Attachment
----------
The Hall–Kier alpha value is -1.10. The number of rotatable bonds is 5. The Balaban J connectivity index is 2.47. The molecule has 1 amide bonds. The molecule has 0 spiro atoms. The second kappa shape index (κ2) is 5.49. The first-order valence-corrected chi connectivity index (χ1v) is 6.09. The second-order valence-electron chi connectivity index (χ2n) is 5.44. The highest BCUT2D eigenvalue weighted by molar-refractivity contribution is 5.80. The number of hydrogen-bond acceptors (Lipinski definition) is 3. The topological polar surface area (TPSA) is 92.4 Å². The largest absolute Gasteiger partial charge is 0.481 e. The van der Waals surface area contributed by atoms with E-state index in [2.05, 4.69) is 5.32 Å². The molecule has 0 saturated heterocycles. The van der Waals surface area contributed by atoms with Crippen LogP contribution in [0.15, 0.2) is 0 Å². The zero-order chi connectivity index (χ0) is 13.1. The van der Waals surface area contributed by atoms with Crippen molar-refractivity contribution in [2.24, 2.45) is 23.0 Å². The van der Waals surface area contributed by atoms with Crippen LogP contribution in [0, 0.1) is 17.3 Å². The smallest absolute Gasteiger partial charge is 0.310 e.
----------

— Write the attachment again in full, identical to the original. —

The Hall–Kier alpha value is -1.10. The number of rotatable bonds is 5. The Balaban J connectivity index is 2.47. The molecule has 1 amide bonds. The molecule has 0 spiro atoms. The second kappa shape index (κ2) is 5.49. The first-order valence-corrected chi connectivity index (χ1v) is 6.09. The second-order valence-electron chi connectivity index (χ2n) is 5.44. The highest BCUT2D eigenvalue weighted by molar-refractivity contribution is 5.80. The number of hydrogen-bond acceptors (Lipinski definition) is 3. The topological polar surface area (TPSA) is 92.4 Å². The largest absolute Gasteiger partial charge is 0.481 e. The van der Waals surface area contributed by atoms with E-state index in [2.05, 4.69) is 5.32 Å². The molecule has 0 saturated heterocycles. The van der Waals surface area contributed by atoms with Crippen LogP contribution in [0.15, 0.2) is 0 Å². The zero-order chi connectivity index (χ0) is 13.1. The van der Waals surface area contributed by atoms with Crippen molar-refractivity contribution in [2.24, 2.45) is 23.0 Å². The van der Waals surface area contributed by atoms with Crippen LogP contribution in [0, 0.1) is 17.3 Å². The smallest absolute Gasteiger partial charge is 0.310 e.